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Kia Rio sedan: 5 things to know

15th Aug 2018 8:00 am

We bring you key points about Kia’s answer to the Hyundai Verna, Honda City Maruti Suzuki Ciaz and Toyota Yaris.

Kia will begin its India innings with the much anticipated production-spec SP Concept SUV, which is scheduled to arrive during sometime in 2019. The Korean brand had previously confirmed four models will follow the launch of the SUV, though it has also revealed that it is facing a problem deciding which models from its extensive global line-up will be brought to India. Among the cars under consideration are the Stonic crossover and Grand Carnival MPV. One of the models that have been confirmed for our market is a sub-four-metre SUV that will share plenty with the Hyundai Carlino and slot below the production-spec SP Concept in Kia’s India line-up. There are plenty of potential candidates from Kia’s international range that could come to India; one of them, with a great potential for our market, is the Rio. Here are the five most important things to know about the model:

Could be one of the four upcoming models from Kia

The Rio could be one of the four models that are expected to arrive in India after the production version of the Kia SP Concept. At the 2018 Auto Expo and at Kia’s roadshows held for prospective dealers in the country, the brand had showcased the Rio hatchback to gauge interest in the model.

Underpinnings shared with Hyundai’s Verna

The Hyundai-Kia GB platform underpins models such as the Rio and Stonic and even Hyundai’s Verna. Despite this, the Verna has a 20mm longer wheelbase as compared to the Rio at 2,600mm, though their lengths, widths and heights are near identical. The suspension set-up – made up of independent, McPherson struts and coil springs in the front and non-independent, torsion beam and coil springs at the rear – is also shared between the two.

Probably shares engines and transmissions with the Verna too

The Rio gets a variety of petrol engine options in the international markets – a 1.6-litre, four-cylinder, naturally aspirated unit that makes 140hp and 167Nm of peak torque, a 120hp, 1.0-litre three-cylinder motor, a 84hp, 1.25-litre motor and a 1.4-litre one. The first motor mentioned gets six-speed manual and automatic transmission options while the others are all mated to a six-speed manual. The Rio hatchback that was showcased at Kia’s roadshow earlier this year had a 1.25-litre that developed 84hp and 122Nm of torque.

However, if launched in India, the Rio sedan is expected to share its engine options with the Verna currently on sale. The Hyundai car gets three engine options – a 100hp, 1.4-litre petrol, a 123hp, 1.6-litre petrol and a 128hp, 1.6-litre diesel. The 1.4-litre model is mated exclusively to a six-speed manual while the 1.6-litre engines get six-speed manual and automatic options. If the Rio arrives after the Verna facelift (scheduled for a 2020 launch), it may share the all-new BS-VI-compliant 1.5-litre petrol and diesel engines that are currently under development.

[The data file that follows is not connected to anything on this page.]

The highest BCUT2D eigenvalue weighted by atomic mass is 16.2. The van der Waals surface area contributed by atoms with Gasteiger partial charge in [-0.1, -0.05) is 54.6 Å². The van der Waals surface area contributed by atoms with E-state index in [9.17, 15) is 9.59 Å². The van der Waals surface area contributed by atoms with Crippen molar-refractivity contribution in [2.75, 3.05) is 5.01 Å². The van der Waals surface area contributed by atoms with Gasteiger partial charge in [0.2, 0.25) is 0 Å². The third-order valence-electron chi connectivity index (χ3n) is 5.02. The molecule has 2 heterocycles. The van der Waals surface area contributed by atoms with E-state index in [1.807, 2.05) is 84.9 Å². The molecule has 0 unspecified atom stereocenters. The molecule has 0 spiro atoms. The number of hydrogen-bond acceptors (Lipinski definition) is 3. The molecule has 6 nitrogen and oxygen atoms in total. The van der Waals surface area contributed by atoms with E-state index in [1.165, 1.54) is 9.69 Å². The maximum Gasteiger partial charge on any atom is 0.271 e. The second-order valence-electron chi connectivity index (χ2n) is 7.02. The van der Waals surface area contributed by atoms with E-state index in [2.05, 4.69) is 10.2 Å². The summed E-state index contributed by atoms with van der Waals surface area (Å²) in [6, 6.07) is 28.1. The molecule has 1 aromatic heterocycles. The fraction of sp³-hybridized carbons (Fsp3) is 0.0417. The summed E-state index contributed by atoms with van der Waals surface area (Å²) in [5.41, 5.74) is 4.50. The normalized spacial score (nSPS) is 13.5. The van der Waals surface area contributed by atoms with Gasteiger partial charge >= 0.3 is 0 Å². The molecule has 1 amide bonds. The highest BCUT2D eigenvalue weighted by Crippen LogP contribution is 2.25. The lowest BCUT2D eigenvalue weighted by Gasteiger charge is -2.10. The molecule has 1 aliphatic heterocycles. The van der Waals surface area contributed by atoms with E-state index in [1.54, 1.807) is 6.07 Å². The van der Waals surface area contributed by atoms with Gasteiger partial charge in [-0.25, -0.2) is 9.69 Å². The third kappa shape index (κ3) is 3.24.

Entering the competitive mid-size sedan segment

Seeing as the Rio sedan shares so much with the Hyundai Verna (Rs 7.90-12.86 lakh), if brought here it will have the same rivals, namely the Honda City (Rs 8.77-13.88 lakh), Maruti Suzuki’s Ciaz (the facelift is expected to launch on August 20) and the Toyota Yaris (Rs 8.75-14.07 lakh). The mid-size sedan segment is expected to see the introduction of the all-new VW Vento and Skoda Rapid in 2021, which would also be rivals to the Rio sedan. The models from the VW Group will be based on the low-cost, localised MQB A0 IN platform and are expected to be powered by a locally produced 1.0 TSI engine, putting out around 116hp and a healthy 200Nm of torque.

The shared underpinnings and engine options should help Kia keep costs in check, and an expected price tag between Rs 8 lakh and Rs 13 lakh would not be amiss. However, the Korean brand has said that they are looking to position Kia as a premium brand. This could see the Rio sedan get equipment and kit that is usually reserved for larger more expensive models such as cooled seats, powered driver’s seat adjust and paddle shifters for the automatic versions. For reference, the Verna already boasts a segment-first that is ventilated seats.

Variety of body styles

Besides the hatchback (five-door) and sedan (four-door) body styles, Kia also has a cross-hatch called the K2 Cross, which is 40mm longer and 30mm wider than the hatch on which it is based. However, the K2 is sold in a few select markets like China and Russia, only. Interestingly, the international-spec Kia Stonic, which is more of a proper crossover, shares the Rio’s platform and underpinnings.

All prices, ex-showroom, Delhi

Also see:

2018 Kia Stinger review, test drive

Kia Motors India starts worker training sessions

Kia Sportage: 5 things to know

Kia Stonic: 5 things to know

Kia Grand Carnival: 5 things to know

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